San Anton Palace
The official residence of the President of Malta, San Anton Palace, is situated in Attard. The Palace was originally built in the early 17th century to be utilised as a summer residence by the Knight Antoine de Paule. When he became Grand Master of Malta in 1623, he enlarged the original building and the gardens.
The grandeur of the palace greatly reflects the aristocratic life that the Knights of St John were used to, one of many riches. The palace was a meeting place of the rebel National Assembly during the Napoleonic occupation and the subsequent Maltese uprising, with its first meeting being held in February 1799. Following the Napoleonic rule, it became the residence of the British Civil Commissioner, Sir Alexander Ball, and subsequently all British Governors until 1974.
The Grand Masters’ Hall within the palace is adorned with various works of art depicting various Grand Masters who ruled Malta. One can find portraits of Grand Master de Paule himself (in the most prominent area in the hall), Grand Master Alof de Wignacourt, Grand Master Emmanuel Pinto, Grand Master de Rohan and Grand Master de Vilhena, amongst others.
A part of the vast gardens of the palace has been open to the public since 1882. The gardens are laid out in a formal manner, with graceful walkways, ornamental ponds, sculptures, and a number of fountains, surrounded by beautiful plants, flowers and trees, some of which are over three centuries old.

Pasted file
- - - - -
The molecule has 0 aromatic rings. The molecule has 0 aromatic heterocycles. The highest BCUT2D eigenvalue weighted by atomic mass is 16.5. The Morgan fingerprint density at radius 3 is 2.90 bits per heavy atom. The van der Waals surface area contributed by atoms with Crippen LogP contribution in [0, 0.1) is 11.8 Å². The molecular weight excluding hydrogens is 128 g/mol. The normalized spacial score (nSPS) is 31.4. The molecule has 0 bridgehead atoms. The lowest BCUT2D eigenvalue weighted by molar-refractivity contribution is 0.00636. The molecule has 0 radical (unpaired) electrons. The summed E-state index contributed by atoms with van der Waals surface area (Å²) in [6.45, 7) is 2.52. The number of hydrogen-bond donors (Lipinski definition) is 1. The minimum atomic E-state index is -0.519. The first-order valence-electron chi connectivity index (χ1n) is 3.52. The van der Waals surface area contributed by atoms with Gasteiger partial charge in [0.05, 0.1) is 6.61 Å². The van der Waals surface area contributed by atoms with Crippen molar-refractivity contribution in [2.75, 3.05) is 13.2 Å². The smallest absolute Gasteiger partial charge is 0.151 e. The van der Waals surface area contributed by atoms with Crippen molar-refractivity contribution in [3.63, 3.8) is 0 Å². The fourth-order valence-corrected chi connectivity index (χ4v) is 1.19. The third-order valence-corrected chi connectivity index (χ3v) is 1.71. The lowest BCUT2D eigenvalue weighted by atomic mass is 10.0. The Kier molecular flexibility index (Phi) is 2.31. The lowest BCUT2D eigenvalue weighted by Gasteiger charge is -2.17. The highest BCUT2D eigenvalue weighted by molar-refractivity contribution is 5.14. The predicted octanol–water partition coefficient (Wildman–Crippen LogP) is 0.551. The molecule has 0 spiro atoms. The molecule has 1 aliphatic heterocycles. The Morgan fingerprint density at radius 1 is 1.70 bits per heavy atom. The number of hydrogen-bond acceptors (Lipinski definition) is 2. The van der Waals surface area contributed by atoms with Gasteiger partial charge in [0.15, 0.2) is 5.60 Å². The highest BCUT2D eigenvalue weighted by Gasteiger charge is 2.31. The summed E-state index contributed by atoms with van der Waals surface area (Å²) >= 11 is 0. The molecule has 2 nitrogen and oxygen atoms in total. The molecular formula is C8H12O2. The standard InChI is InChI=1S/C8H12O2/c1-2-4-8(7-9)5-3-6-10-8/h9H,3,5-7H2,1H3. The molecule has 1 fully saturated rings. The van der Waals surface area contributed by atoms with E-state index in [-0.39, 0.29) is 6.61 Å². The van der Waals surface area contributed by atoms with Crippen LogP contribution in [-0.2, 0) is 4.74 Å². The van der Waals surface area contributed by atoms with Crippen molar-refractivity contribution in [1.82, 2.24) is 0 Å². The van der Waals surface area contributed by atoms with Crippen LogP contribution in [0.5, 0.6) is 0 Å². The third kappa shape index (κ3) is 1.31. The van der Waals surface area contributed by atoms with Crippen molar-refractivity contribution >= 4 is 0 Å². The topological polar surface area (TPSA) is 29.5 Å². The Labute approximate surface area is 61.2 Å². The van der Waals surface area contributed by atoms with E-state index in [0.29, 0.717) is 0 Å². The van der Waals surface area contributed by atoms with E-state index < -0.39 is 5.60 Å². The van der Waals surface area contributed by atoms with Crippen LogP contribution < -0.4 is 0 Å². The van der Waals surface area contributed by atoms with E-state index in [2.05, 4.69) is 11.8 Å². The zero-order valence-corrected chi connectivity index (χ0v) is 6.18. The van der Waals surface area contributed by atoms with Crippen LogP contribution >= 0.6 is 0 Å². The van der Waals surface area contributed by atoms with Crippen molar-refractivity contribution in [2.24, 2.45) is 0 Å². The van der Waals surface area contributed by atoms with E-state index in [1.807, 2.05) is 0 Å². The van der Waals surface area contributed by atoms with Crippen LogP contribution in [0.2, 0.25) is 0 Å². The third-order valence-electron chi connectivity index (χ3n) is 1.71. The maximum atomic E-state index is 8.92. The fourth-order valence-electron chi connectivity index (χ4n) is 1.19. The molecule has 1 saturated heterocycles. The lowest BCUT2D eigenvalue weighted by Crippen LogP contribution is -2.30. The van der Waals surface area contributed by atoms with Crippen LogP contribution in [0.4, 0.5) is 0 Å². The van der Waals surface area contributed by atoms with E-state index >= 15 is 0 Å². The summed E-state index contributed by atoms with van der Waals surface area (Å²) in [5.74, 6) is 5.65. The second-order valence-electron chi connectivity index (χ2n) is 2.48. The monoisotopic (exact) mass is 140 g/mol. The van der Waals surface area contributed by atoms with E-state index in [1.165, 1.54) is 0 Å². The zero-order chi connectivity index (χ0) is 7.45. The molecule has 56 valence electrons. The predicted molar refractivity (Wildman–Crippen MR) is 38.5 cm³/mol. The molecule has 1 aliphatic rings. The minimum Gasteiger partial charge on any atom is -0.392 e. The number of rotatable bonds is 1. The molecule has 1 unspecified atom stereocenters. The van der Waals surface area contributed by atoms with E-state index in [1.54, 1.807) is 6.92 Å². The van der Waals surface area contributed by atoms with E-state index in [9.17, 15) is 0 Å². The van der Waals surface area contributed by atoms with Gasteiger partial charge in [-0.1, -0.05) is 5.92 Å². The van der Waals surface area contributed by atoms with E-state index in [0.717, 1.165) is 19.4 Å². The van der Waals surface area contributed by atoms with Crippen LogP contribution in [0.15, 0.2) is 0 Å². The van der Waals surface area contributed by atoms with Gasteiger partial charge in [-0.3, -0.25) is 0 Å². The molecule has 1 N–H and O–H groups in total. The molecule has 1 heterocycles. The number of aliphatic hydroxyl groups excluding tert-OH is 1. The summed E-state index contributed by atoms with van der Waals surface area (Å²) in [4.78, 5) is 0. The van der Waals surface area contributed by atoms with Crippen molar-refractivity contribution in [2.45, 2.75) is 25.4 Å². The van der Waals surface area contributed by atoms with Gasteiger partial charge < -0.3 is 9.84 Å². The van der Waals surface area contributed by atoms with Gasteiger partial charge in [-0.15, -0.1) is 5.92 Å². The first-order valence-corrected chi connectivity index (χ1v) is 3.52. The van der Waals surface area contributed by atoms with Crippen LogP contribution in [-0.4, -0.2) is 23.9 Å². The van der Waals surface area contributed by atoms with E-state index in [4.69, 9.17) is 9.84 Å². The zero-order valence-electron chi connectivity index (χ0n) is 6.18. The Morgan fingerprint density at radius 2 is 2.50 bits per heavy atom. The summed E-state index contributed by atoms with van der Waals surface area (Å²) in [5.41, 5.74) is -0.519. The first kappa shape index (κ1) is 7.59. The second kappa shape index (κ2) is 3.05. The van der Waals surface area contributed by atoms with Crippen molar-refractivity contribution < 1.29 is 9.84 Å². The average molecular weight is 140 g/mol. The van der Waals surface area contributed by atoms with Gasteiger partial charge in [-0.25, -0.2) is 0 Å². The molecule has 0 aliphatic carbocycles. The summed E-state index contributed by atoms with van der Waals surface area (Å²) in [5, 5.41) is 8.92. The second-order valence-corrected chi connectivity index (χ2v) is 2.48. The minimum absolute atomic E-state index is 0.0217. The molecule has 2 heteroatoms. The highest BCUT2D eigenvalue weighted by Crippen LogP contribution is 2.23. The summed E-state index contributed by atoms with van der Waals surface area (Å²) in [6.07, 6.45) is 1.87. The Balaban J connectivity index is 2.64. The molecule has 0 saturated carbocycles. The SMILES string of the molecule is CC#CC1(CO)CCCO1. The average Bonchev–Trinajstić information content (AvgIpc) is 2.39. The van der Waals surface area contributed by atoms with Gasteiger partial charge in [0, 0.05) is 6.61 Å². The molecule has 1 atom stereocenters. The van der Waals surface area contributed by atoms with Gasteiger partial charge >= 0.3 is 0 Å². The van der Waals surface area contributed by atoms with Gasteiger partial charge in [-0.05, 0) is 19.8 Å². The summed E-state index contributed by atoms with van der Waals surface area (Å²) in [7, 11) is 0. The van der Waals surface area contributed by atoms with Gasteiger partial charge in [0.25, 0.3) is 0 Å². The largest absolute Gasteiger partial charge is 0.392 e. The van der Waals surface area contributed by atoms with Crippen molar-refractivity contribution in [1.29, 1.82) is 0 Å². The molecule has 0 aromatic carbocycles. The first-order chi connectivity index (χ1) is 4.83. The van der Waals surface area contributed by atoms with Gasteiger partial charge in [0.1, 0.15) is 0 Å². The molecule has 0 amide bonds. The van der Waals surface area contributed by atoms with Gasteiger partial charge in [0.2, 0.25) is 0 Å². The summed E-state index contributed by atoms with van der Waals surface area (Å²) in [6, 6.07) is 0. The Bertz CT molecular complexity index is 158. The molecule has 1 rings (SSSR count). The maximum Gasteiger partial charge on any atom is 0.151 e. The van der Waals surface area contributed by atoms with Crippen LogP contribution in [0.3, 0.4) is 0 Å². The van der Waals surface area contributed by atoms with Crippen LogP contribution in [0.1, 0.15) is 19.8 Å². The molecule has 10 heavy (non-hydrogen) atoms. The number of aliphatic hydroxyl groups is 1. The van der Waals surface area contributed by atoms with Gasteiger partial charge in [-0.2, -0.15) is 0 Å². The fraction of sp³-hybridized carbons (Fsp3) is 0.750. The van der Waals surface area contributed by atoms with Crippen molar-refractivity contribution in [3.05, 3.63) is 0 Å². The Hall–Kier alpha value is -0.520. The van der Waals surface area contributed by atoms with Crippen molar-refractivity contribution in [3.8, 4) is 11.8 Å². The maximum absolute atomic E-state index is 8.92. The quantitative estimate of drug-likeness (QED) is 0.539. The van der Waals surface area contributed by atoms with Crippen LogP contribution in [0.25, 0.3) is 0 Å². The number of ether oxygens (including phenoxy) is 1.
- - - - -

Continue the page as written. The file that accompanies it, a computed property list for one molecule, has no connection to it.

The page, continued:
This venue is only accessible by a staircase.
Performances at Verdala Palace
BACH & SCARLATTI
FRIDAY 17, JANUARY
The fine selection of Sonatas by Domenico Scarlatti in combination with some delightful transcriptions of works by Johann Sebastian Bach are the perfect ingredients for a beautiful lunchtime concert.
MONDAY 20, JANUARY
Berlin based pianist Kotaro Fukuma will guide the audience through the finest transcriptions of Bach’s music including Bach-Saint-Saëns’ Overture from Cantata BWV 29 and Bach-Fukuma’s reworking of the Aria ‘Erbarme Dich, mein Gott’.
AT ONCE IT CHARMS THE SENSE...
TUESDAY 21, JANUARY
The range of songs for theorbo and singer from 17th century Europe offers a delightful overview of the intimate, confessional, syllabic lute songs to a more extrovert, stylised, hit-them-between-the-eyes approach